A common refrain among many outside the church is that Christians seem obsessed with talking about sexuality and gender issues. Often, this is mocked or simply dismissed as Christians just seeking to enforce their personal views on other people or to impose our beliefs through government action. Many argue that society would be better off if Christians just kept to themselves and let people have their personal, private fun since it doesn’t hurt anyone. It is thought that the Christian sexual ethic is not only retrograde and backward, but also deeply harmful and inherently hateful since it limits moral autonomy, the golden calf that rules our day. The idea goes that we all must respect one another’s private decisions and honor the autonomy of the individual to decide what is right and good for themselves.
The infamous moral philosopher Peter Singer highlights this idea in the introduction to his work, Practical Ethics, by highlighting how most people assume that Christians are obsessed with sexuality to the neglect of other aspects of ethics. He states that there was a time in our history when if someone saw a newspaper headline reading “RELIGIOUS LEADER ATTACKS DECLINING MORAL STANDARDS,” they would naturally understand this was simply decrying (yet again) promiscuity, homosexuality, pornography, and more. Singer rightfully decries this simplistic understand of ethics, but then goes to on lambast religious-based sexual ethics as simply “nasty puritanical prohibitions” designed to keep people from having fun.
Yet, this focus on sexuality isn’t simply limited to Christians; these ideas are at the forefront of cultural debate today and have been for several decades with the meteroric rise of the sexual revolution. This monumental shift in society is rooted in modern conceptions of the individual that reject our created nature and believe that one’s sexual desires and proclivities are to be seen as absolutely central to one’s personal identity. Not only that, but they should be freely expressed and affirmed by all, regardless of one’s personal beliefs.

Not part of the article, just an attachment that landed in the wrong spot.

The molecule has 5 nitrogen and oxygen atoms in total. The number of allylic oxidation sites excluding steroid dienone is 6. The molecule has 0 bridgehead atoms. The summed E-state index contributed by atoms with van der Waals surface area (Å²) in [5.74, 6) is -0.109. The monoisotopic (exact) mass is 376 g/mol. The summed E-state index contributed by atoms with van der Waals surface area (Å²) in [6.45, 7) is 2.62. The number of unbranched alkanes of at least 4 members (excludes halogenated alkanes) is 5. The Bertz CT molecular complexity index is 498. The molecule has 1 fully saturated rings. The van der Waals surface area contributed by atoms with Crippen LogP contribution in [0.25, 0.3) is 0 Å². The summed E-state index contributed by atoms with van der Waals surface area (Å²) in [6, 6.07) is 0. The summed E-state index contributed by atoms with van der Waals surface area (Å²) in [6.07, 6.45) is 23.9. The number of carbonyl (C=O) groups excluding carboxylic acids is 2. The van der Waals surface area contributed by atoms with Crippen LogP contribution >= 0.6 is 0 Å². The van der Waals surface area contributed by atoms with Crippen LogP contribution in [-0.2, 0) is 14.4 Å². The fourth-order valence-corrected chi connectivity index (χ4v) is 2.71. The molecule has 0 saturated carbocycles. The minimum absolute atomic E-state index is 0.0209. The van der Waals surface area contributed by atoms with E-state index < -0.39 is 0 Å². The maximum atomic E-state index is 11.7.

Given the widespread cultural fixation on sexuality and gender, it is no surprise that the church would focus on these crucial aspects of both personal and social ethics. But we must not believe that the Christian sexual ethic is simply a response to cultural movements. Instead, as humans, it is rooted in the very nature given to us by God. In an age where we often seek to create our own meanings and moral truths, Christians must remember that the biblical sexual ethic isn’t about limiting one’s pleasure but aligning our desires with our God-given nature for our ultimate good.
An inflamed and sexualized society
We are inundated with conflicting messages about sexuality and deep confusion over the nature of sexual ethics, whether it’s providing (and protecting) gender-affirming care and surgeries for youth or the deeply entrenched nature of pornography. One of the main aspects of this cultural divide is seen in the recent calls to push for the complete normalization of LGBTQ+ lifestyles, especially among children and young adults. For example, this past summer we saw companies like Disney make sexuality and gender issues a primary emphasis in their entertainment offerings for children. This push can also be seen in the Biden administration’s recent National Strategy on Gender Equity and Equality that is designed to help normalize these lifestyles throughout all domestic and foreign policy.
But these moves are just one element of a larger movement throughout our culture to encourage and support the radical moral autonomy of the sexual revolution. While particular instances like that of Disney made national headlines, many schools, communities, churches, and even hospitals have bought into and promoted the harmful lie that we are able to simply determine our sexuality and gender based on personal feelings and decisions rather than seek to bring the mind into alignment with the biological realities of our creation. As these discussions and debates continue, what does the Christian ethic bring to this conversation? And how can we proclaim truth while also caring for those struggling and left in the wake of broken promises and false hopes for peace?